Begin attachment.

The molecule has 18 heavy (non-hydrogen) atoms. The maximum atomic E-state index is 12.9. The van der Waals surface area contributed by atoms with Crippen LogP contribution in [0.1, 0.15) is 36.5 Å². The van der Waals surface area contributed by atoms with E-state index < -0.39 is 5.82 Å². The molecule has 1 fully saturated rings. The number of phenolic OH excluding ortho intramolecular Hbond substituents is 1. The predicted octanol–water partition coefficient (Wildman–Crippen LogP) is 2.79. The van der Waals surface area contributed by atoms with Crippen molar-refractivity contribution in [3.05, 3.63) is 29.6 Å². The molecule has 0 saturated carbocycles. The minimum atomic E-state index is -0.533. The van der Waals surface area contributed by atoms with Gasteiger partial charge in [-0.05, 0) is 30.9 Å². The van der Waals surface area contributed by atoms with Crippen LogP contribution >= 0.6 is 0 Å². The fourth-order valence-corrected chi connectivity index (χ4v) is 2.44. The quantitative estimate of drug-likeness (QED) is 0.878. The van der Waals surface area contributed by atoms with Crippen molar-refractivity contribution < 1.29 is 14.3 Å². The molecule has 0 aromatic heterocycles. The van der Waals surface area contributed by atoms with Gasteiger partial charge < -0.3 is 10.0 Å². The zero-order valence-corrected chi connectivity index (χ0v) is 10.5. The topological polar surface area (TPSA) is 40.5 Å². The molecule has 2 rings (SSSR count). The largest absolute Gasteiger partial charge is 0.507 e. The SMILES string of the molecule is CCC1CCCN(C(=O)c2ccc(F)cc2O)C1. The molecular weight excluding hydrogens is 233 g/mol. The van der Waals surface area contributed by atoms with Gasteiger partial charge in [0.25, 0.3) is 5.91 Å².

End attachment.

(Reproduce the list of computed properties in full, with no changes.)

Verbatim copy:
The molecule has 18 heavy (non-hydrogen) atoms. The maximum atomic E-state index is 12.9. The van der Waals surface area contributed by atoms with Crippen LogP contribution in [0.1, 0.15) is 36.5 Å². The van der Waals surface area contributed by atoms with E-state index < -0.39 is 5.82 Å². The molecule has 1 fully saturated rings. The number of phenolic OH excluding ortho intramolecular Hbond substituents is 1. The predicted octanol–water partition coefficient (Wildman–Crippen LogP) is 2.79. The van der Waals surface area contributed by atoms with Crippen molar-refractivity contribution in [3.05, 3.63) is 29.6 Å². The molecule has 0 saturated carbocycles. The minimum atomic E-state index is -0.533. The van der Waals surface area contributed by atoms with Gasteiger partial charge in [-0.05, 0) is 30.9 Å². The van der Waals surface area contributed by atoms with Crippen LogP contribution >= 0.6 is 0 Å². The fourth-order valence-corrected chi connectivity index (χ4v) is 2.44. The quantitative estimate of drug-likeness (QED) is 0.878. The van der Waals surface area contributed by atoms with Crippen molar-refractivity contribution < 1.29 is 14.3 Å². The molecule has 0 aromatic heterocycles. The van der Waals surface area contributed by atoms with Gasteiger partial charge < -0.3 is 10.0 Å². The zero-order valence-corrected chi connectivity index (χ0v) is 10.5. The topological polar surface area (TPSA) is 40.5 Å². The molecule has 2 rings (SSSR count). The largest absolute Gasteiger partial charge is 0.507 e. The SMILES string of the molecule is CCC1CCCN(C(=O)c2ccc(F)cc2O)C1. The molecular weight excluding hydrogens is 233 g/mol. The van der Waals surface area contributed by atoms with Gasteiger partial charge in [0.25, 0.3) is 5.91 Å².